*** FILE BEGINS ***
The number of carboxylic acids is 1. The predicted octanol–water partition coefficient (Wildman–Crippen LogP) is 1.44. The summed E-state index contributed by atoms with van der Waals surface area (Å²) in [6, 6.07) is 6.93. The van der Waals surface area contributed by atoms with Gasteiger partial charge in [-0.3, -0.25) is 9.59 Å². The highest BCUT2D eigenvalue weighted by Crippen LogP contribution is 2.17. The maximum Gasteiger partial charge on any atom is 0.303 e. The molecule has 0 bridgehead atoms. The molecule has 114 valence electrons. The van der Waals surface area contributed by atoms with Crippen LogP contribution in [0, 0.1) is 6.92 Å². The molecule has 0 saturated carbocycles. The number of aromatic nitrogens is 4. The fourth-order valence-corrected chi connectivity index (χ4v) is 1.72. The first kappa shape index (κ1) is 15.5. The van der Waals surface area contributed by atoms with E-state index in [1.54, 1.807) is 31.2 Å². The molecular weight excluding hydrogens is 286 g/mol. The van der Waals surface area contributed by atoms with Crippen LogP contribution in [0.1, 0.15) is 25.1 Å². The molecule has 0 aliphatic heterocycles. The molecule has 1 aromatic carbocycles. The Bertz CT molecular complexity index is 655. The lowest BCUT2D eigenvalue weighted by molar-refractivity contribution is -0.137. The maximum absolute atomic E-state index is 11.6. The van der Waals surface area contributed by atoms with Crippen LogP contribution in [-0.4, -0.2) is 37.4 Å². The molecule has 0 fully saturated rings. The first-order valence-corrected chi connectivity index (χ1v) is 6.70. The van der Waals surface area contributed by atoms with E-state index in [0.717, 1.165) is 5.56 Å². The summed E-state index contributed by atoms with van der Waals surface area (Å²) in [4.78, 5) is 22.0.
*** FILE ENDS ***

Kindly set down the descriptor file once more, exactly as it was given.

The number of carboxylic acids is 1. The predicted octanol–water partition coefficient (Wildman–Crippen LogP) is 1.44. The summed E-state index contributed by atoms with van der Waals surface area (Å²) in [6, 6.07) is 6.93. The van der Waals surface area contributed by atoms with Gasteiger partial charge in [-0.3, -0.25) is 9.59 Å². The highest BCUT2D eigenvalue weighted by Crippen LogP contribution is 2.17. The maximum Gasteiger partial charge on any atom is 0.303 e. The molecule has 0 bridgehead atoms. The molecule has 114 valence electrons. The van der Waals surface area contributed by atoms with Crippen LogP contribution in [0, 0.1) is 6.92 Å². The molecule has 0 saturated carbocycles. The number of aromatic nitrogens is 4. The fourth-order valence-corrected chi connectivity index (χ4v) is 1.72. The first kappa shape index (κ1) is 15.5. The van der Waals surface area contributed by atoms with E-state index in [1.54, 1.807) is 31.2 Å². The molecular weight excluding hydrogens is 286 g/mol. The van der Waals surface area contributed by atoms with Crippen LogP contribution in [0.1, 0.15) is 25.1 Å². The molecule has 0 aliphatic heterocycles. The molecule has 1 aromatic carbocycles. The Bertz CT molecular complexity index is 655. The lowest BCUT2D eigenvalue weighted by molar-refractivity contribution is -0.137. The maximum absolute atomic E-state index is 11.6. The van der Waals surface area contributed by atoms with Crippen LogP contribution in [-0.4, -0.2) is 37.4 Å². The molecule has 0 fully saturated rings. The first-order valence-corrected chi connectivity index (χ1v) is 6.70. The van der Waals surface area contributed by atoms with E-state index in [0.717, 1.165) is 5.56 Å². The summed E-state index contributed by atoms with van der Waals surface area (Å²) in [4.78, 5) is 22.0.